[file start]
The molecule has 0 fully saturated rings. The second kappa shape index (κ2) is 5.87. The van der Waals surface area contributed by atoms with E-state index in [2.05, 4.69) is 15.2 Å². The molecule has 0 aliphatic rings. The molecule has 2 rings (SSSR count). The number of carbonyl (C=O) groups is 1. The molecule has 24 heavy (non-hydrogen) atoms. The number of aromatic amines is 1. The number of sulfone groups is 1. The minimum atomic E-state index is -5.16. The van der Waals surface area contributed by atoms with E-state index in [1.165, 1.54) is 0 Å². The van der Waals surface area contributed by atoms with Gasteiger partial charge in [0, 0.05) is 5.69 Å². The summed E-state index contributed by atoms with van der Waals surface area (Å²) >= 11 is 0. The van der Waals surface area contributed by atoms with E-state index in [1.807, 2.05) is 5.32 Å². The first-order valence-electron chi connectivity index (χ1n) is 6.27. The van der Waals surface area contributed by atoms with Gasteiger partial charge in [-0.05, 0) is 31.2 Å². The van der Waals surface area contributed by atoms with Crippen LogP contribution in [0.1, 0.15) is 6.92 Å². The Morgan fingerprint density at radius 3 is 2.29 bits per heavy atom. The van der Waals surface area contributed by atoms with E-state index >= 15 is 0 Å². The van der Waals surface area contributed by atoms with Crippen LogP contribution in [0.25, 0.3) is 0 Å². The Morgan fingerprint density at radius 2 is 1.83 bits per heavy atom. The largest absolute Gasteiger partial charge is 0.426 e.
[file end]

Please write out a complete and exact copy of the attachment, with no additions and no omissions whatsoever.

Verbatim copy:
The molecule has 0 fully saturated rings. The second kappa shape index (κ2) is 5.87. The van der Waals surface area contributed by atoms with E-state index in [2.05, 4.69) is 15.2 Å². The molecule has 0 aliphatic rings. The molecule has 2 rings (SSSR count). The number of carbonyl (C=O) groups is 1. The molecule has 24 heavy (non-hydrogen) atoms. The number of aromatic amines is 1. The number of sulfone groups is 1. The minimum atomic E-state index is -5.16. The van der Waals surface area contributed by atoms with E-state index in [1.165, 1.54) is 0 Å². The van der Waals surface area contributed by atoms with Gasteiger partial charge in [0, 0.05) is 5.69 Å². The summed E-state index contributed by atoms with van der Waals surface area (Å²) >= 11 is 0. The van der Waals surface area contributed by atoms with E-state index in [1.807, 2.05) is 5.32 Å². The first-order valence-electron chi connectivity index (χ1n) is 6.27. The van der Waals surface area contributed by atoms with Gasteiger partial charge in [-0.05, 0) is 31.2 Å². The van der Waals surface area contributed by atoms with Crippen LogP contribution in [0.1, 0.15) is 6.92 Å². The Morgan fingerprint density at radius 3 is 2.29 bits per heavy atom. The van der Waals surface area contributed by atoms with E-state index >= 15 is 0 Å². The van der Waals surface area contributed by atoms with Crippen LogP contribution in [0.25, 0.3) is 0 Å². The Morgan fingerprint density at radius 2 is 1.83 bits per heavy atom. The largest absolute Gasteiger partial charge is 0.426 e.